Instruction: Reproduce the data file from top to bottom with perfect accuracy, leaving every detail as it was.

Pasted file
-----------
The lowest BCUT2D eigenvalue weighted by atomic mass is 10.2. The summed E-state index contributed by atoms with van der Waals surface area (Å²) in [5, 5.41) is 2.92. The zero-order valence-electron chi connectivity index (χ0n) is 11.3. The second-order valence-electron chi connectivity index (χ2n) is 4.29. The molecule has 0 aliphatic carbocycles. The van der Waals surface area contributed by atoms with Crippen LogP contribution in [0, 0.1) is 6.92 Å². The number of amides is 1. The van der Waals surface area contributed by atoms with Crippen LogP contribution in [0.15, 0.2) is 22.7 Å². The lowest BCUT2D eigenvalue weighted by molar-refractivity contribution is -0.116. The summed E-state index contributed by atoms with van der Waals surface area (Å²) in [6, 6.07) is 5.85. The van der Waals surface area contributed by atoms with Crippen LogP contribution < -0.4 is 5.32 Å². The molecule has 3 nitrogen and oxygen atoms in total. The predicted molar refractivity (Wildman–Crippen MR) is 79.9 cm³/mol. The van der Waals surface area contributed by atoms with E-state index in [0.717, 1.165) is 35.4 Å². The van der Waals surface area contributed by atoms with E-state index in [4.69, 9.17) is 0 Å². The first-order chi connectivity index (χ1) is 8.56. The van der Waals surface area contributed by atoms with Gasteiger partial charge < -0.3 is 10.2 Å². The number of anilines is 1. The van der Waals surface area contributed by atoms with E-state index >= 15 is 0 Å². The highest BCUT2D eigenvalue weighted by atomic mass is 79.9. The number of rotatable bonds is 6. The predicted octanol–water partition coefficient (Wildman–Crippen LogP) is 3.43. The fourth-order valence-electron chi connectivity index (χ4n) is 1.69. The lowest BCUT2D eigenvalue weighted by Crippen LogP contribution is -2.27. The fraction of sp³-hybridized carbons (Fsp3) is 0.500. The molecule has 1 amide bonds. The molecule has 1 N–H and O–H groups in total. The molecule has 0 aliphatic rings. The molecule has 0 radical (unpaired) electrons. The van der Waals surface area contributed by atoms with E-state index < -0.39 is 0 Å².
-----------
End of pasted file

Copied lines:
The lowest BCUT2D eigenvalue weighted by atomic mass is 10.2. The summed E-state index contributed by atoms with van der Waals surface area (Å²) in [5, 5.41) is 2.92. The zero-order valence-electron chi connectivity index (χ0n) is 11.3. The second-order valence-electron chi connectivity index (χ2n) is 4.29. The molecule has 0 aliphatic carbocycles. The van der Waals surface area contributed by atoms with Crippen LogP contribution in [0, 0.1) is 6.92 Å². The number of amides is 1. The van der Waals surface area contributed by atoms with Crippen LogP contribution in [0.15, 0.2) is 22.7 Å². The lowest BCUT2D eigenvalue weighted by molar-refractivity contribution is -0.116. The summed E-state index contributed by atoms with van der Waals surface area (Å²) in [6, 6.07) is 5.85. The van der Waals surface area contributed by atoms with Crippen LogP contribution < -0.4 is 5.32 Å². The molecule has 3 nitrogen and oxygen atoms in total. The predicted molar refractivity (Wildman–Crippen MR) is 79.9 cm³/mol. The van der Waals surface area contributed by atoms with E-state index in [0.717, 1.165) is 35.4 Å². The van der Waals surface area contributed by atoms with E-state index in [4.69, 9.17) is 0 Å². The first-order chi connectivity index (χ1) is 8.56. The van der Waals surface area contributed by atoms with Gasteiger partial charge < -0.3 is 10.2 Å². The number of anilines is 1. The van der Waals surface area contributed by atoms with E-state index >= 15 is 0 Å². The highest BCUT2D eigenvalue weighted by atomic mass is 79.9. The number of rotatable bonds is 6. The predicted octanol–water partition coefficient (Wildman–Crippen LogP) is 3.43. The fourth-order valence-electron chi connectivity index (χ4n) is 1.69. The lowest BCUT2D eigenvalue weighted by Crippen LogP contribution is -2.27. The fraction of sp³-hybridized carbons (Fsp3) is 0.500. The molecule has 1 amide bonds. The molecule has 1 N–H and O–H groups in total. The molecule has 0 aliphatic rings. The molecule has 0 radical (unpaired) electrons. The van der Waals surface area contributed by atoms with E-state index < -0.39 is 0 Å².